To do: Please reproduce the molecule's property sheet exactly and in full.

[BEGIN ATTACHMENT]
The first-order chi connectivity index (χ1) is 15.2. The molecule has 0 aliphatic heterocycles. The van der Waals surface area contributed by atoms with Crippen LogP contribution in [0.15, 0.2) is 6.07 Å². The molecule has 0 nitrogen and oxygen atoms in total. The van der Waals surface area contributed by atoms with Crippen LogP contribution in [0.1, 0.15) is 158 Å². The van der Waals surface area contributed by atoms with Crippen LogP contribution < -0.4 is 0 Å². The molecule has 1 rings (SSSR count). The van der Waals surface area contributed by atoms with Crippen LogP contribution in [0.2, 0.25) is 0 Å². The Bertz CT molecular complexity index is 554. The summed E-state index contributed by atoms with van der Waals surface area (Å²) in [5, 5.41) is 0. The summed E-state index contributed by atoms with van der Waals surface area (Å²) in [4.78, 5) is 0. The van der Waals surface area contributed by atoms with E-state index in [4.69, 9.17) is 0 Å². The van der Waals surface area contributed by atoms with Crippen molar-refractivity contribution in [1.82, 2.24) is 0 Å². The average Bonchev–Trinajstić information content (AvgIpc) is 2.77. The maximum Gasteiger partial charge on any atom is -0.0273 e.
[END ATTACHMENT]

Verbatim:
The first-order chi connectivity index (χ1) is 15.2. The molecule has 0 aliphatic heterocycles. The van der Waals surface area contributed by atoms with Crippen LogP contribution in [0.15, 0.2) is 6.07 Å². The molecule has 0 nitrogen and oxygen atoms in total. The van der Waals surface area contributed by atoms with Crippen LogP contribution in [0.1, 0.15) is 158 Å². The van der Waals surface area contributed by atoms with Crippen LogP contribution < -0.4 is 0 Å². The molecule has 1 rings (SSSR count). The van der Waals surface area contributed by atoms with Crippen LogP contribution in [0.2, 0.25) is 0 Å². The Bertz CT molecular complexity index is 554. The summed E-state index contributed by atoms with van der Waals surface area (Å²) in [5, 5.41) is 0. The summed E-state index contributed by atoms with van der Waals surface area (Å²) in [4.78, 5) is 0. The van der Waals surface area contributed by atoms with E-state index in [4.69, 9.17) is 0 Å². The van der Waals surface area contributed by atoms with Crippen molar-refractivity contribution in [1.82, 2.24) is 0 Å². The average Bonchev–Trinajstić information content (AvgIpc) is 2.77. The maximum Gasteiger partial charge on any atom is -0.0273 e.